2. kelvin says

    As I understand it, the BA uniform policy has applied to all jewelry hanging around someone’s neck. It would not be fun to get one’s Cross, Crescent, Star of David or string of pearls caught in the check-in machinery.

    It is interesting that the principle sign of Christian membership in most parts of the various churches is essentially ephemeral – baptism by its very nature is invisible in material form once performed.

    When I was in Egypt, I was quite impressed with the tattoos that many Christians had done in order to identify themselves to one another. At more than one Christian gathering I went to, the locals were vetted at the door by showing their tattoos – the presumption being that no member of any group that the Church people were frightened of would ever have a cross tattooed on their skin.

  3. Anonymous says

    Yes, you’re quite right. A uniform is a uniform. If one absolutely wanted to wear something other than a uniform at work, then joining the Army mightn’t be the best place for me.

    Similarly, if joining the BA ranks implies wearing a uniform, and I insist on wearing some additional contraption, then , patently, possibly a position without a uniform would be better. Possibly as a clergy person?! That is if I were a compulsive proselytiser.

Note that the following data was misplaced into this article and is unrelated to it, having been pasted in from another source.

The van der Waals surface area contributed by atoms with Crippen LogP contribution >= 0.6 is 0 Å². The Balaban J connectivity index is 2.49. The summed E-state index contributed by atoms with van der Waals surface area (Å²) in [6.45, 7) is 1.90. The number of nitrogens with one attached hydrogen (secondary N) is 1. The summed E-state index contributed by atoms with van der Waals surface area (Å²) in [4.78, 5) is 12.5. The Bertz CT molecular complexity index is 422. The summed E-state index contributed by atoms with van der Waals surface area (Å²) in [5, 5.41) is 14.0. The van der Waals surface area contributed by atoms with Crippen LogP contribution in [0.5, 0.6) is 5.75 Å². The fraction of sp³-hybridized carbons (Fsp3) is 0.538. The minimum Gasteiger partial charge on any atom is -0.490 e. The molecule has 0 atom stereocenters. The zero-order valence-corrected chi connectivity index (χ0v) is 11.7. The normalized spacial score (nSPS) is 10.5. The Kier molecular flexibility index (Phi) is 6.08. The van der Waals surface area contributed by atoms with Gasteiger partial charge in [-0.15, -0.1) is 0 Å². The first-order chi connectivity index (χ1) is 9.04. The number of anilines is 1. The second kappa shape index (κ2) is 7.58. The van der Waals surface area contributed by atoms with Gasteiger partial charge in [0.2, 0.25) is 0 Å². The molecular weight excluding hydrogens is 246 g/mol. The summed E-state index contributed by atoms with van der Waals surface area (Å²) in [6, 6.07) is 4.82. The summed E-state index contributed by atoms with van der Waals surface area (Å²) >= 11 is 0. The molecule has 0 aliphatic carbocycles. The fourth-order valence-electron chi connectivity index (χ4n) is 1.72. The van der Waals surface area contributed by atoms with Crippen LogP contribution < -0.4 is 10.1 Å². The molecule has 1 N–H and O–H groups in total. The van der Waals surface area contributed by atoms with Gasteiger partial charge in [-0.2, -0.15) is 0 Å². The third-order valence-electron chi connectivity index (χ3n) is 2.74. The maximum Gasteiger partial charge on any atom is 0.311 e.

Anent compulsive proselytising. There is this church building on the facade of which a sign threatens one and all with everlasting hell fire. No doubt those of that congregation consider it to be their loving duty so to do. However, to my mind, it is a most egregious assault on the urban landscape … and myself, every time I have cause to walk by.

    Yes. Yours is a most refreshing viewpoint. All the more so as it comes from within the ranks of the clergy. Possibly a reason why I’ve kept on coming back to this your blog…

    All the very best,

    Clyde Lad

  4. The real problem is that BA’s policy is inconsistent: turbans are allowed, hijabs are allowed and apparently Hindu bangles are allowed.

    For a uniform policy to be reasonable I think it either has to allow all, or allow none. I’m not fussed which they choose, but consistency is important.